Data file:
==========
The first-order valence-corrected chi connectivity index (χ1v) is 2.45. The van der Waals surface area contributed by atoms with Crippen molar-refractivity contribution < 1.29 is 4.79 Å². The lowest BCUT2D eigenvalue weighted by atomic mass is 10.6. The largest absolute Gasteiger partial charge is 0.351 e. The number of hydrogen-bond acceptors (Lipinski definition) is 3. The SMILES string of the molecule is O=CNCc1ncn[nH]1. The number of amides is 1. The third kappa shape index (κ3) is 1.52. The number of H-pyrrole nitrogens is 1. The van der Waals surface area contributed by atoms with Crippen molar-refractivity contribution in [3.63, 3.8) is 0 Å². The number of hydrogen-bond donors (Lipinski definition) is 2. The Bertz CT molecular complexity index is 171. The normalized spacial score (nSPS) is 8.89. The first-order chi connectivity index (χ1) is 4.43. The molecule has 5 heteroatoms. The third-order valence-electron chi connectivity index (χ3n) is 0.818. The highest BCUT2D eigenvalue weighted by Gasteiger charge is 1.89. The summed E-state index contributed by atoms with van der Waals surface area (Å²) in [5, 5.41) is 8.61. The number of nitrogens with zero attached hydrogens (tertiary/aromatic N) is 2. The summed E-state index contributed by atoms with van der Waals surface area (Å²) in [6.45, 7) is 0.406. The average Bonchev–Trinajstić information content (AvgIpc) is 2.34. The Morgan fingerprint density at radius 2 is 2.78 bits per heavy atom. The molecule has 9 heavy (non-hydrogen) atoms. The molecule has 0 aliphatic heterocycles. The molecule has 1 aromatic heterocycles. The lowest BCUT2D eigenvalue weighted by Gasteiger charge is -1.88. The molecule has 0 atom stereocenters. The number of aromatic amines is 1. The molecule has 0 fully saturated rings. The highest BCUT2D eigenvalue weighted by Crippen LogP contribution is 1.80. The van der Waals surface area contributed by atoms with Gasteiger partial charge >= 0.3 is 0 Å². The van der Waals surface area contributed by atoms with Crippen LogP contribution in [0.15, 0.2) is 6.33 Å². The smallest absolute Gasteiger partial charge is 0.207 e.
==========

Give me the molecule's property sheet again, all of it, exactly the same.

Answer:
The first-order valence-corrected chi connectivity index (χ1v) is 2.45. The van der Waals surface area contributed by atoms with Crippen molar-refractivity contribution < 1.29 is 4.79 Å². The lowest BCUT2D eigenvalue weighted by atomic mass is 10.6. The largest absolute Gasteiger partial charge is 0.351 e. The number of hydrogen-bond acceptors (Lipinski definition) is 3. The SMILES string of the molecule is O=CNCc1ncn[nH]1. The number of amides is 1. The third kappa shape index (κ3) is 1.52. The number of H-pyrrole nitrogens is 1. The van der Waals surface area contributed by atoms with Crippen molar-refractivity contribution in [3.63, 3.8) is 0 Å². The number of hydrogen-bond donors (Lipinski definition) is 2. The Bertz CT molecular complexity index is 171. The normalized spacial score (nSPS) is 8.89. The first-order chi connectivity index (χ1) is 4.43. The molecule has 5 heteroatoms. The third-order valence-electron chi connectivity index (χ3n) is 0.818. The highest BCUT2D eigenvalue weighted by Gasteiger charge is 1.89. The summed E-state index contributed by atoms with van der Waals surface area (Å²) in [5, 5.41) is 8.61. The number of nitrogens with zero attached hydrogens (tertiary/aromatic N) is 2. The summed E-state index contributed by atoms with van der Waals surface area (Å²) in [6.45, 7) is 0.406. The average Bonchev–Trinajstić information content (AvgIpc) is 2.34. The Morgan fingerprint density at radius 2 is 2.78 bits per heavy atom. The molecule has 9 heavy (non-hydrogen) atoms. The molecule has 0 aliphatic heterocycles. The molecule has 1 aromatic heterocycles. The lowest BCUT2D eigenvalue weighted by Gasteiger charge is -1.88. The molecule has 0 atom stereocenters. The number of aromatic amines is 1. The molecule has 0 fully saturated rings. The highest BCUT2D eigenvalue weighted by Crippen LogP contribution is 1.80. The van der Waals surface area contributed by atoms with Gasteiger partial charge >= 0.3 is 0 Å². The van der Waals surface area contributed by atoms with Crippen LogP contribution in [0.15, 0.2) is 6.33 Å². The smallest absolute Gasteiger partial charge is 0.207 e.